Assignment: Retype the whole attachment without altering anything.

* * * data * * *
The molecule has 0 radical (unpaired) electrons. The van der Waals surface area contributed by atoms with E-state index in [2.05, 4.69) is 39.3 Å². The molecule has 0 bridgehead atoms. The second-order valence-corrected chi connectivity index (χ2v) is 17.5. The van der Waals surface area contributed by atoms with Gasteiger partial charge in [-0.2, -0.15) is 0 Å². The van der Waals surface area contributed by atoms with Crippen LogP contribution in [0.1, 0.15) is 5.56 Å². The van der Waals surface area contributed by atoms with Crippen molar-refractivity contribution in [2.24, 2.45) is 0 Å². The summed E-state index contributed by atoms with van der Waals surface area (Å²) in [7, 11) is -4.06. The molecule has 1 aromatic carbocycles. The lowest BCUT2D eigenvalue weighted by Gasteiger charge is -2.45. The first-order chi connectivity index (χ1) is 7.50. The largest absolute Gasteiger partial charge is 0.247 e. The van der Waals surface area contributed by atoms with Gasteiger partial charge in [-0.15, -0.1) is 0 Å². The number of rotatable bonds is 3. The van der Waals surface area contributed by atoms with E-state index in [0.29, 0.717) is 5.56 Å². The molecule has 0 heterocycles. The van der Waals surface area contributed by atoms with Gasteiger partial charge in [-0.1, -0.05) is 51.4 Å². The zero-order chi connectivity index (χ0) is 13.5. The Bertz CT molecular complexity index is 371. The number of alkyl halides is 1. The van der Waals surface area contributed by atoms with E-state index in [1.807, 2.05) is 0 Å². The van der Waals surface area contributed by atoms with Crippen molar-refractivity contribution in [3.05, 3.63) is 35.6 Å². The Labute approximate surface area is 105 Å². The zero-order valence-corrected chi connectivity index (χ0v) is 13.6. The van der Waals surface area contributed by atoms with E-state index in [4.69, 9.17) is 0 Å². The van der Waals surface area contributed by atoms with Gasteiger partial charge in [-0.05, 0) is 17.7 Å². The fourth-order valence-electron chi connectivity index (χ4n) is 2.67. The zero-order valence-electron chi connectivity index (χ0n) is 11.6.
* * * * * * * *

The molecule has 0 radical (unpaired) electrons. The van der Waals surface area contributed by atoms with E-state index in [2.05, 4.69) is 39.3 Å². The molecule has 0 bridgehead atoms. The second-order valence-corrected chi connectivity index (χ2v) is 17.5. The van der Waals surface area contributed by atoms with Gasteiger partial charge in [-0.2, -0.15) is 0 Å². The van der Waals surface area contributed by atoms with Crippen LogP contribution in [0.1, 0.15) is 5.56 Å². The van der Waals surface area contributed by atoms with Crippen molar-refractivity contribution in [2.24, 2.45) is 0 Å². The summed E-state index contributed by atoms with van der Waals surface area (Å²) in [7, 11) is -4.06. The molecule has 1 aromatic carbocycles. The lowest BCUT2D eigenvalue weighted by Gasteiger charge is -2.45. The first-order chi connectivity index (χ1) is 7.50. The largest absolute Gasteiger partial charge is 0.247 e. The van der Waals surface area contributed by atoms with Gasteiger partial charge in [-0.15, -0.1) is 0 Å². The number of rotatable bonds is 3. The van der Waals surface area contributed by atoms with E-state index in [0.29, 0.717) is 5.56 Å². The molecule has 0 heterocycles. The van der Waals surface area contributed by atoms with Gasteiger partial charge in [-0.1, -0.05) is 51.4 Å². The zero-order chi connectivity index (χ0) is 13.5. The Bertz CT molecular complexity index is 371. The number of alkyl halides is 1. The van der Waals surface area contributed by atoms with E-state index in [1.807, 2.05) is 0 Å². The van der Waals surface area contributed by atoms with Crippen molar-refractivity contribution in [3.05, 3.63) is 35.6 Å². The Labute approximate surface area is 105 Å². The zero-order valence-corrected chi connectivity index (χ0v) is 13.6. The van der Waals surface area contributed by atoms with E-state index in [4.69, 9.17) is 0 Å². The van der Waals surface area contributed by atoms with Gasteiger partial charge in [-0.05, 0) is 17.7 Å². The fourth-order valence-electron chi connectivity index (χ4n) is 2.67. The zero-order valence-electron chi connectivity index (χ0n) is 11.6.